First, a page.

Alaska Airlines is set to use sustainable aviation fuel (SAF) made from municipal solid waste following a partnership with SkyNRG Americas, claimed to be the pioneer and global leader for SAF. Alaska Airlines is one of the most fuel-efficient airlines in the U.S. with a strong commitment to sustainability.
It was among the first airline to use SAF in passenger travel, flying nearly 80 flights over the past decade, to reduce its intensity target of greenhouse gas emissions by 16 percent since 2012.
Alaska Airlines and SkyNRG are already in a deal for supply of SAF and this partnership is increasing their investment commitment for SAF to be produced from municipal solid waste. This is part of the airline’s long-term plan to reduce carbon emissions and its impact on the planet.
Alaska Airlines said it has been working for more than a decade to advance SAF technology and viability. With this partnership, the airline will partner SkyNRG to advance truly sustainable production of SAF and develop supply in the Pacific Northwest.
Under this partnership, SkyNRG Americas will initially focus on developing dedicated SAF production facilities to supply Western U.S. airports. These facilities will use commercially available technologies that enable the use of municipal solid waste and other waste-based inputs as feedstocks, as well as incorporating green hydrogen and renewable energy for minimizing carbon intensity.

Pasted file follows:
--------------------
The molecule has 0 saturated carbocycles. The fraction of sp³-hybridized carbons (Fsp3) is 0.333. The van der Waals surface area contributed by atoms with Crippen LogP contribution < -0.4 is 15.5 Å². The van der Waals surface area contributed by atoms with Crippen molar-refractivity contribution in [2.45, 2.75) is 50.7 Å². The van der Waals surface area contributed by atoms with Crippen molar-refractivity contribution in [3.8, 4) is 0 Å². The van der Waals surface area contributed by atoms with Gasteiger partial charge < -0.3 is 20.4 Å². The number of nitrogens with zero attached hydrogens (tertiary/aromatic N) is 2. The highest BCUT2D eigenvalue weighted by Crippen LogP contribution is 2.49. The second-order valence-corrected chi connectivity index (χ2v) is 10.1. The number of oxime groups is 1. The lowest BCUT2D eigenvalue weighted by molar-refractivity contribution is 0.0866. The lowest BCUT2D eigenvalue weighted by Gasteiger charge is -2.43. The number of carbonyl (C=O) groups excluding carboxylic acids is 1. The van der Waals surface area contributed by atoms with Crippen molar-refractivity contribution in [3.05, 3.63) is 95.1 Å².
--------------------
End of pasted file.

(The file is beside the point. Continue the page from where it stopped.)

SkyNRG Americas and Alaska Airlines will also continue to build awareness and understanding of SAF technologies, and advocate for public policies to accelerate the development of the SAF industry and infrastructure.
In October last year, Alaska Airlines partnered Microsoft with the aim to use SAF to offset Microsoft employee travel between Seattle and San Francisco, San Jose and Los Angeles. The airline is already using SAF, supplied by SkyNRG, which is an important option for the aviation industry to reduce carbon (CO2) emissions on a life-cycle basis.
Instead of being refined from petroleum, SAF is generally produced from sustainable resources, like waste oils and agricultural residues. The SAF currently being supplied to Alaska Airlines by SkyNRG is produced in the U.S. by World Energy using waste oils and delivers a carbon reduction of approximately 75 percent compared to fossil jet fuel.
Microsoft, Alaska Airlines and SkyNRG are also supporting the development of a global environmental accounting standard for voluntary corporate SAF purchases through their participation in a pilot project of the World Economic Forum’s Clean Skies for Tomorrow initiative.
Meanwhile, United Airlines has made the airline industry’s single largest investment in SAF and has purchased more SAF than any other airline in the world. World Energy, a long-term partner of United, will supply the SAF to Los Angeles International Airport (LAX), which makes it conveniently accessible to United’s operations.
United airlines has also launched a first of its kind Eco-Skies Alliance program, which gives customers the ability to contribute funds for additional SAF purchase or for use on initiatives United believes will help decarbonize aviation.
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